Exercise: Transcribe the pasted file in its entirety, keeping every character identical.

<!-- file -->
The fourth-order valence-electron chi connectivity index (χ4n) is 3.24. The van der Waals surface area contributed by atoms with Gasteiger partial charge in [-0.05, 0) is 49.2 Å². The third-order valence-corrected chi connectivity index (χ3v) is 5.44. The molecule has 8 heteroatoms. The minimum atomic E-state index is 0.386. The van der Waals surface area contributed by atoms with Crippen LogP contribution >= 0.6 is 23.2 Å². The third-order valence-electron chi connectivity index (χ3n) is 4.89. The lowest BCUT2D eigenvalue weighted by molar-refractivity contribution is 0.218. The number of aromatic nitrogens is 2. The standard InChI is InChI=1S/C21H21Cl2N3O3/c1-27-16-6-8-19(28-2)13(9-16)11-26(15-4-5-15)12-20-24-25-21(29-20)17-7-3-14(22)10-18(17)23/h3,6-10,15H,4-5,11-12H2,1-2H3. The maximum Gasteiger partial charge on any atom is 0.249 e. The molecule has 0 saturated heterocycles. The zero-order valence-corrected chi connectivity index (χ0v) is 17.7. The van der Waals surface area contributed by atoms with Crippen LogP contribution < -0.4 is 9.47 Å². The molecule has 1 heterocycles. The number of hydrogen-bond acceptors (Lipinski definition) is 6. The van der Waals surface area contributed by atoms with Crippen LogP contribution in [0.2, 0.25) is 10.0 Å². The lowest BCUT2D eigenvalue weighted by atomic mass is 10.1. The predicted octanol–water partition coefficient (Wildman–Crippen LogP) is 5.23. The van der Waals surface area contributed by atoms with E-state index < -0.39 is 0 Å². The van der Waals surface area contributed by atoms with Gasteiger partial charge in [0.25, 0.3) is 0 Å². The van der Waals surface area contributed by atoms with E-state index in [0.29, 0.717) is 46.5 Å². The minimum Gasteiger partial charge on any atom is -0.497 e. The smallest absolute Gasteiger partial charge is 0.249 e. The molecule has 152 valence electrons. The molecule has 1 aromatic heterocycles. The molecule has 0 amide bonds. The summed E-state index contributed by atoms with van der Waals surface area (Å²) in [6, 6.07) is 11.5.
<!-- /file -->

The fourth-order valence-electron chi connectivity index (χ4n) is 3.24. The van der Waals surface area contributed by atoms with Gasteiger partial charge in [-0.05, 0) is 49.2 Å². The third-order valence-corrected chi connectivity index (χ3v) is 5.44. The molecule has 8 heteroatoms. The minimum atomic E-state index is 0.386. The van der Waals surface area contributed by atoms with Crippen LogP contribution >= 0.6 is 23.2 Å². The third-order valence-electron chi connectivity index (χ3n) is 4.89. The lowest BCUT2D eigenvalue weighted by molar-refractivity contribution is 0.218. The number of aromatic nitrogens is 2. The standard InChI is InChI=1S/C21H21Cl2N3O3/c1-27-16-6-8-19(28-2)13(9-16)11-26(15-4-5-15)12-20-24-25-21(29-20)17-7-3-14(22)10-18(17)23/h3,6-10,15H,4-5,11-12H2,1-2H3. The maximum Gasteiger partial charge on any atom is 0.249 e. The molecule has 0 saturated heterocycles. The zero-order valence-corrected chi connectivity index (χ0v) is 17.7. The van der Waals surface area contributed by atoms with Crippen LogP contribution < -0.4 is 9.47 Å². The molecule has 1 heterocycles. The number of hydrogen-bond acceptors (Lipinski definition) is 6. The van der Waals surface area contributed by atoms with Crippen LogP contribution in [0.2, 0.25) is 10.0 Å². The lowest BCUT2D eigenvalue weighted by atomic mass is 10.1. The predicted octanol–water partition coefficient (Wildman–Crippen LogP) is 5.23. The van der Waals surface area contributed by atoms with E-state index < -0.39 is 0 Å². The van der Waals surface area contributed by atoms with Gasteiger partial charge in [0.25, 0.3) is 0 Å². The van der Waals surface area contributed by atoms with E-state index in [0.29, 0.717) is 46.5 Å². The minimum Gasteiger partial charge on any atom is -0.497 e. The smallest absolute Gasteiger partial charge is 0.249 e. The molecule has 152 valence electrons. The molecule has 1 aromatic heterocycles. The molecule has 0 amide bonds. The summed E-state index contributed by atoms with van der Waals surface area (Å²) in [6, 6.07) is 11.5.